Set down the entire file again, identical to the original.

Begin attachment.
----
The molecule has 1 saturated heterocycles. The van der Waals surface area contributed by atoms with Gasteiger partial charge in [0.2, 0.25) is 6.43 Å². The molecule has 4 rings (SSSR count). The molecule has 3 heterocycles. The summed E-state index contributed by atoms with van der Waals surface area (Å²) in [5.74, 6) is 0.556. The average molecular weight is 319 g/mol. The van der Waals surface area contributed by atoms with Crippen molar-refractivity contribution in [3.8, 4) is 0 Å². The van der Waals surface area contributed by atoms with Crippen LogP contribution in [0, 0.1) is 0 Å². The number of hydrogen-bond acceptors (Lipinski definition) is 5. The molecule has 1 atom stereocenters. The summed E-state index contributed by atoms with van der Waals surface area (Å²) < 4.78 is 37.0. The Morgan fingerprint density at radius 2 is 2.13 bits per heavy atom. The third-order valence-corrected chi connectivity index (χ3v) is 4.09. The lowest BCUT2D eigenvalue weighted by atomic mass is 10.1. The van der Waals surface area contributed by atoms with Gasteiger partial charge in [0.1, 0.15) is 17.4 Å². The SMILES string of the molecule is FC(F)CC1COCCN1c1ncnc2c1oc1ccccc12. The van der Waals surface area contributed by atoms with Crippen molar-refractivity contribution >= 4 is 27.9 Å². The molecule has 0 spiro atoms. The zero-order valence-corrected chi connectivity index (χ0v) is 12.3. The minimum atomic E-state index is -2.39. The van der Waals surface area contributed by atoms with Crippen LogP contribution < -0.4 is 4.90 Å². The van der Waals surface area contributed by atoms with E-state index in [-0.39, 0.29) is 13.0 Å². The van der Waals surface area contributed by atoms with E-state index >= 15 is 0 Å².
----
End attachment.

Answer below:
The molecule has 1 saturated heterocycles. The van der Waals surface area contributed by atoms with Gasteiger partial charge in [0.2, 0.25) is 6.43 Å². The molecule has 4 rings (SSSR count). The molecule has 3 heterocycles. The summed E-state index contributed by atoms with van der Waals surface area (Å²) in [5.74, 6) is 0.556. The average molecular weight is 319 g/mol. The van der Waals surface area contributed by atoms with Crippen molar-refractivity contribution in [3.8, 4) is 0 Å². The van der Waals surface area contributed by atoms with Crippen LogP contribution in [0, 0.1) is 0 Å². The number of hydrogen-bond acceptors (Lipinski definition) is 5. The molecule has 1 atom stereocenters. The summed E-state index contributed by atoms with van der Waals surface area (Å²) < 4.78 is 37.0. The Morgan fingerprint density at radius 2 is 2.13 bits per heavy atom. The third-order valence-corrected chi connectivity index (χ3v) is 4.09. The lowest BCUT2D eigenvalue weighted by atomic mass is 10.1. The van der Waals surface area contributed by atoms with Gasteiger partial charge in [0.1, 0.15) is 17.4 Å². The SMILES string of the molecule is FC(F)CC1COCCN1c1ncnc2c1oc1ccccc12. The van der Waals surface area contributed by atoms with Crippen molar-refractivity contribution >= 4 is 27.9 Å². The molecule has 0 spiro atoms. The zero-order valence-corrected chi connectivity index (χ0v) is 12.3. The minimum atomic E-state index is -2.39. The van der Waals surface area contributed by atoms with Crippen LogP contribution < -0.4 is 4.90 Å². The van der Waals surface area contributed by atoms with E-state index in [-0.39, 0.29) is 13.0 Å². The van der Waals surface area contributed by atoms with E-state index >= 15 is 0 Å².